Treatments Source of water Concentration g/l Coliform counts/100 mL
Seed powder Wuseta 0.00 >2600
0.036 600
0.052 250
0.068 180
0.084 90
Teklehaymanot 0.00 >2600
0.036 850
0.052 400
0.068 150
0.084 100

Table 2: The most likely number (MPN) test was performed with different concentrations of M. stenopetala seed extract.

Antibacterial activity

According to the agar well diffusion results, E. coli (ATCC 2592) was considerably sensitive to among all concentrates (p=0.028). The acetone products showed the highest antibacterial activity (14.48) against E. coli (ATCC 2592), while the sensitivity of E. coli (ATCC 2592) to the methanol products (8.75) differed considerably from the aqueous products. The reaction of E. coli (clinical isolate) differed substantially across the extracts examined (p=0.028). Compared to the other extracts, the acetone extract demonstrated the highest antibacterial activity (19.20) against Salmonella enterica (clinical isolate). Salmonella typhi (clinical isolate) was somewhat sensitive to the methanol extract (14.00). The clinical isolate of Staphylococcus aureus was likewise considerably sensitive to all products (p=0.002). Amid the M. stenopetala seed products tested, acetone had the highest antibacterial activity (19.20) against Salmonella enterica (clinical isolate); second was methanol products (17.00). Furthermore, for Salmonella enterica (clinical isolate), the acetone products showed the most significant change when compared to the other products. As a result, acetone had the highest antibacterial activity (19.20) against Salmonella enterica (clinical isolate), followed by methanol (17.00). As a result, when compared to the M. stenopetala seed products used, ciprofloxacin was regarded as a standard medicine and demonstrated full support against all tests performed for the growth of bacteria (Table 3).

Organisms Zone of inhibition (mm) ± standard deviation Positive control (ciprofloxacin) p-value using LSD
Seeds products
Methanol Acetone
E. coli (ATCC 2592) 8.75 ± 0.59b 14.48 ± 0.58a  29.59 ± 0.62 0.028
E. coli (clinical isolate) 16.16 ± 0.61b 17.50 ± 0.02a 27.50 ± 1.50 0.035
Salmonella typhii (clinical isolate) 14.00 ± 0.40b 18.25 ± 0.00a 25.02 ± 0.35 0.024
Salmonella enterica (clinical isolate) 17.00 ± 0.00b 19.20 ± 0.57a 26.00 ± 0.00 0.003
Staphylococcus aureus (clinical isolate) 15.50 ± 0.00b 17.65 ± 0.61a 23.40 ± 0.01 0.002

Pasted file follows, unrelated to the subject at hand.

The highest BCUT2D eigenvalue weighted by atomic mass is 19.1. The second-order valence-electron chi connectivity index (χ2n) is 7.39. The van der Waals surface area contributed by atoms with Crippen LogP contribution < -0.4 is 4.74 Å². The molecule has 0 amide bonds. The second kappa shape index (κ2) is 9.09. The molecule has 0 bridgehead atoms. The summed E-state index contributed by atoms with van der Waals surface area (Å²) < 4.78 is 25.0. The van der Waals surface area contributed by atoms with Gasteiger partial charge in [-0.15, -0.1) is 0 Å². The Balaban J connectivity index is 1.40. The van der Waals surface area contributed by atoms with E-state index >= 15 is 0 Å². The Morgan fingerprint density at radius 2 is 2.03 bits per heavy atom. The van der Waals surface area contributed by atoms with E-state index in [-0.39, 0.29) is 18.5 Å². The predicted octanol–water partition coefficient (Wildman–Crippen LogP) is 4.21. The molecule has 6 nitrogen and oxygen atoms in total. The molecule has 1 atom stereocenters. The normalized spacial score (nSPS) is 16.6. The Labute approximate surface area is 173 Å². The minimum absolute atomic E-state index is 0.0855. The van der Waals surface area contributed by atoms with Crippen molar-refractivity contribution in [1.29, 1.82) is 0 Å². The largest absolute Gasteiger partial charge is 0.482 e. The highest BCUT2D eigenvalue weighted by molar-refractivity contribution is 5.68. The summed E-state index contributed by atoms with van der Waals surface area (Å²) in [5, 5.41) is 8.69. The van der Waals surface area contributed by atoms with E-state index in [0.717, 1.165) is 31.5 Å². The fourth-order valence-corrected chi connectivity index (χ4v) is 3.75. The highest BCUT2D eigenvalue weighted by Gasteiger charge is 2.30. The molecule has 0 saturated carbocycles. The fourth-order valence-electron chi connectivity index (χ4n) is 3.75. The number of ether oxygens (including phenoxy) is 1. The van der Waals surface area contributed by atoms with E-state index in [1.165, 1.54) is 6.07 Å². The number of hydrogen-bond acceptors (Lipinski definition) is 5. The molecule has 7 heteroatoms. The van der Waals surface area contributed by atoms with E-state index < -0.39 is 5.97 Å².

Table 3: Bacterial growth inhibition zones were created using the agar well diffusion method and M. stenopetala seed products containing 50 mg/mL methanol and acetone.

Seed products MIC and MBC

M. stenopetala seed products had MIC values ranging from 7.25 to 13.90 mg/mL against the bacteria tested. The methanol products had a similar reaction (7.25 mg/mL) for clinical isolates of E. coli and Salmonella enterica, whereas the MIC values for E. coli (ATCC 2592) and Salmonella enterica were 13.25 and 7.25 mg/mL, respectively. Acetone products produced similar results (7.50 mg/mL) for clinical isolates of E. coli (ATCC 2592) and E. coli. Because of the acetone products, the MIC values for Salmonella typhi (clinical isolate) and E. coli (clinical isolate) were observed to be comparable (7.50 mg/mL). For clinical isolates of Salmonella typhi and Staphylococcus aureus (clinical isolate) were the methanol product produced a comparable response (11.50 mg/mL). Ultimately, the methanol product had the highest MIC for E. coli (ATCC 2592) (13.25 mg/mL) (Table 4).

Organisms Seed products
Methanol Acetone
MIC and MBC mg/mL
E. coli (ATCC 2592) 13.25 12.95 7.50 12.50
E. coli (clinical isolate) 7.25 13.65 7.50 13.90
Salmonella typhii (clinical isolate) 11.50 13.00 7.50 10.00
Salmonella enterica (clinical isolate) 7.25 12.50 8.90 11.25
Staphylococcus aureus (clinical isolate) 11.50 12.25 11.50 13.50

Table 4: M. stenopetala seed products' antimicrobial properties (MIC) and minimum inhibitory concentration (MBC) values are shown.

The MBC values over several solvent extract products of M. stenopetala seed are shown in Table 4. The maximum MBC value for E. coli (clinical isolate) in the acetone extract was 13.90 mg/mL. The acetone extract had the highest response (13.90 mg/mL) for E. coli (clinical isolate) and Salmonella enterica (clinical isolate) (11.25), whereas Salmonella typhi (clinical isolate) extracts had the lowest MBC value (10.00) (Table 4).